Geographical Indication is another important kind of intellectual property which can be beneficial for MSMEs up to a large extent. Geographical indication (GI) is a sign used on products that have a specific geographical origin and possess qualities or a reputation that are due to that geographical origin. In order to function as a GI, a sign must identify a product as originating in a given place. In addition, the qualities, characteristics or reputation of the product should be essentially due to the place of origin. Since the qualities depend on the geographical place of production, there is a clear link between the product and its original place of production.[vi]

Goods which possess uniqueness due to their place of origin must be registered as geographical indication under The Geographical Indication of Goods (Registration and Protection) Act, 1999. Thereafter, the artisans, proprietors and traders having small or micro sized enterprises producing such goods must register themselves as authorized users in order to avail the benefits and prevent the unauthorized sale of the GI goods. The GI tagged products can be promoted in export market which will benefit the artisans, and add to the economic prosperity.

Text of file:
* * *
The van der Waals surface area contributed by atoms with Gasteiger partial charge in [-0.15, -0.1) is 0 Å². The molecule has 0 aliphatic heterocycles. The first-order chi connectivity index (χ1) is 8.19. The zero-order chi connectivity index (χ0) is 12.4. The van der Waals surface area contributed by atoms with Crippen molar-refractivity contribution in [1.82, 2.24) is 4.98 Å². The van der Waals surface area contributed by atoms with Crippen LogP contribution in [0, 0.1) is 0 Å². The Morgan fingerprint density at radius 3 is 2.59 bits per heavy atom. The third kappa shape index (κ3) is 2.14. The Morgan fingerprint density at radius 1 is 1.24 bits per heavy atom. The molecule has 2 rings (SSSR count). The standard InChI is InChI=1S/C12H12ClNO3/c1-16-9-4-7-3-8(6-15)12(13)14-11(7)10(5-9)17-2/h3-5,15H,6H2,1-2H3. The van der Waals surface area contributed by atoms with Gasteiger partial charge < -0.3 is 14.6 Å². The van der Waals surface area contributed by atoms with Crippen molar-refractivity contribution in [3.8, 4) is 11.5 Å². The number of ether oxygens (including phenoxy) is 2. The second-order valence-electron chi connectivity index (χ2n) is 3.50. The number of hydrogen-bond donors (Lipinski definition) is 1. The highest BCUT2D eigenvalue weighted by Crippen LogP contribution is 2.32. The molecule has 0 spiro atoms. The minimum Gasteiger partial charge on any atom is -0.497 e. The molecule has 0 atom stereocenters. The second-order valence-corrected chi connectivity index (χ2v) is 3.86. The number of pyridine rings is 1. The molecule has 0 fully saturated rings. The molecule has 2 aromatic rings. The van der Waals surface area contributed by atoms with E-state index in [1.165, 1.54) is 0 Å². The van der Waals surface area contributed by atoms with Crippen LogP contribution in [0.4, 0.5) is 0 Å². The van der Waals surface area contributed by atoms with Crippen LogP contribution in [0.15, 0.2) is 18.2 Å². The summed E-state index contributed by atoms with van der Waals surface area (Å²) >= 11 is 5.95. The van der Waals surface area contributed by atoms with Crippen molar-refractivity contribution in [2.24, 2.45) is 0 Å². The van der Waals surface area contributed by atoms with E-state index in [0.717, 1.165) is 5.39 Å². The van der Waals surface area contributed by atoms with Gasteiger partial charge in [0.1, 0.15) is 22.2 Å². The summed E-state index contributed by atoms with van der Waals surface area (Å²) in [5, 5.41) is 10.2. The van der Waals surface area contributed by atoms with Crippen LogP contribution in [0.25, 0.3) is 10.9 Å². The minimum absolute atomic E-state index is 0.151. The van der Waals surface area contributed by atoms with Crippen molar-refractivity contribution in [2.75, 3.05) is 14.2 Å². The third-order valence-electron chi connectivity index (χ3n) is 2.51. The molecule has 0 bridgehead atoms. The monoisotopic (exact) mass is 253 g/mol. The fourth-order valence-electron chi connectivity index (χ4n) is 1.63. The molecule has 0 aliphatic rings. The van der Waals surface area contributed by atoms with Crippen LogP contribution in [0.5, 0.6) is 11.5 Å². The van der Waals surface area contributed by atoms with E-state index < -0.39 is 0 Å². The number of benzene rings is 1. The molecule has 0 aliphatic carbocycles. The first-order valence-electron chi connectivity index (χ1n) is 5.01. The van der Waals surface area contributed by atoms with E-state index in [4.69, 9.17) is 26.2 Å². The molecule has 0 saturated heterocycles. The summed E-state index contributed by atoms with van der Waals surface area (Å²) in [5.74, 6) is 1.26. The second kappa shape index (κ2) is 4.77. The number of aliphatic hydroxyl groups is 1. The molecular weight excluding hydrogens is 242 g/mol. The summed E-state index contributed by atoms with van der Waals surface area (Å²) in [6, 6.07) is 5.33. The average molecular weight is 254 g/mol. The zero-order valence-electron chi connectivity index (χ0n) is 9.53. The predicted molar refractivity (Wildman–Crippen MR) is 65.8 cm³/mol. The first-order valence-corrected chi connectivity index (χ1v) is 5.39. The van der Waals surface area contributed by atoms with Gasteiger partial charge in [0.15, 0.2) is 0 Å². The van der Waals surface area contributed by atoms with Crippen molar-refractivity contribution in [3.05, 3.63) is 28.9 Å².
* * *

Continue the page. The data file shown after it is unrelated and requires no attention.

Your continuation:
The exclusive rights conferred by the filing of intellectual property prevents the innovative creations such as patent, copyright, trademark, trade dress, industrial designs, and circuit designs of industries from being exploited in the market by a third party. Hence, there is an immense need for the MSMEs to acquaint themselves regarding the importance of intellectual property. When an intellectual property is filed, it enhances the competition in the national as well as the global market, which also makes it an essential tool for the development of the economy.